Tuesday, October 26, 2010

Matt 3:6 Ιορδανη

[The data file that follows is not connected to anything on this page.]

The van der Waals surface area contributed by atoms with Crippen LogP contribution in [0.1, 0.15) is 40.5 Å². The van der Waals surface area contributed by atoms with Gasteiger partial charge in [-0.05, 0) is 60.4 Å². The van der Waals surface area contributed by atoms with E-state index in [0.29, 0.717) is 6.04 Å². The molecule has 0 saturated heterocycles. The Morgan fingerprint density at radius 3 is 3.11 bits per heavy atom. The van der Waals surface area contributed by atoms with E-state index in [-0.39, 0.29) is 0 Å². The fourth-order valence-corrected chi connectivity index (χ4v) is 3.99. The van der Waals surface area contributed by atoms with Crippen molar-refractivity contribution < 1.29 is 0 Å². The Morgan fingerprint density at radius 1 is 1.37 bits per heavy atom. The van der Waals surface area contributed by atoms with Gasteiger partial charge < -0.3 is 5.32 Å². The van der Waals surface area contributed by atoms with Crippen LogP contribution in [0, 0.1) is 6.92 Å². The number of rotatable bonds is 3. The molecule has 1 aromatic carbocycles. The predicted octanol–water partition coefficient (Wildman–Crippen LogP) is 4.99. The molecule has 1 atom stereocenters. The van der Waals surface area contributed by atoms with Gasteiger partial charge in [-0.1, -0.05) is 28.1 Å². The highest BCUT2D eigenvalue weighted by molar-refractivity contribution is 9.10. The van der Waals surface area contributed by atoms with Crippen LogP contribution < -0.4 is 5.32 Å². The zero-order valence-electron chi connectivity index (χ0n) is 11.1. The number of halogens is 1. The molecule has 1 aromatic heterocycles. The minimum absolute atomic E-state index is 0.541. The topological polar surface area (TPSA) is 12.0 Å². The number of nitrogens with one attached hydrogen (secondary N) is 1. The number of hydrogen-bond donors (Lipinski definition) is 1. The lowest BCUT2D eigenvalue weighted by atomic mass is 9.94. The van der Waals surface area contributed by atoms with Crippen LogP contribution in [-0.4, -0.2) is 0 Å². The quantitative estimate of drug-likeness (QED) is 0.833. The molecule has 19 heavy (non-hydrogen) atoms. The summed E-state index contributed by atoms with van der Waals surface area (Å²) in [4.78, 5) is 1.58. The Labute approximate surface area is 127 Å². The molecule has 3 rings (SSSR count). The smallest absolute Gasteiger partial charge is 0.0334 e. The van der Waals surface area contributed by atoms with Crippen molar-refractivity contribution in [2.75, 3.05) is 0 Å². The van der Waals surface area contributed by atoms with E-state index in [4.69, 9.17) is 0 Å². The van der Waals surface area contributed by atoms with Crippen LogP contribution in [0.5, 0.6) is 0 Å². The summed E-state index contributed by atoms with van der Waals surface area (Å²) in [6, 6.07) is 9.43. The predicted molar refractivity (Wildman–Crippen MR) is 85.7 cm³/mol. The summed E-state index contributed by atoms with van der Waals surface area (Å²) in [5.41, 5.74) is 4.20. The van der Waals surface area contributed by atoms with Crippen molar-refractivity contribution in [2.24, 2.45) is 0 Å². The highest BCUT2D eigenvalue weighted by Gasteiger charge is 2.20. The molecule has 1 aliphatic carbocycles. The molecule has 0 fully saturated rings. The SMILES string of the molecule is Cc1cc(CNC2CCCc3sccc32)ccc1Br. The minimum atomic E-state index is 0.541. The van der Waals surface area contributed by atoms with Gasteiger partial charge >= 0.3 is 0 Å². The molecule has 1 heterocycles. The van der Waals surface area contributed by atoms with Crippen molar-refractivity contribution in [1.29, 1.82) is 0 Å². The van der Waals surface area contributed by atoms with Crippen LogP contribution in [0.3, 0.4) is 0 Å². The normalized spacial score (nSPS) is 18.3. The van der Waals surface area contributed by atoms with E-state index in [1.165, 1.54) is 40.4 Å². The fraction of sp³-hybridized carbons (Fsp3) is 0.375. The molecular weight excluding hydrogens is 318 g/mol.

After Ιορδανη a considerable number of manuscripts add ποταμω (ℵ B C* M S W Δ Σ 0233 f1 33 205 346 579 1424 al q sy sa bo), a probable scribal harmonization to Mark 1:5, as indicated by Wettstein (1:259), Griesbach (1:24), Fritzsche (120), Bloomfield (Annotations, 2), Tischendorf (7th ed., 1:8), Meyer (72), von Soden (1:5), and others. Griesbach, echoing Wettstein and demonstrating his view on the Synoptic Problem, commends the "shorter and older" reading, saying it was unnecessary for Matthew, writing to men who were well acquainted with Palestinian matters, to mention that the Jordan was the name of a certain river, but that Mark, wishing to serve the interests of readers living far from Judea, intentionally clarified Matthew's words through additions of this kind both here and elsewhere. The same logic militates against those few versions (sy sa bo), which also were made for those who were more likely to have been unfamiliar with Palestinian topography. There is no good reason why all other manuscripts, including the oldest Old Latin manuscripts (4th and 5th cent.) and perhaps the oldest Coptic manuscript (mae1, ca. 400), would have deleted the word, if original, just as almost all Greek manuscripts left the word alone at Mark 1:5. Indeed, as may be expected, only a few manuscripts in Mark (D W Θ 565 700 a) harmonize that place to Matthew by omitting ποταμω, just as only a minority of the 1500+ Greek manuscripts available here harmonize this place to Mark.

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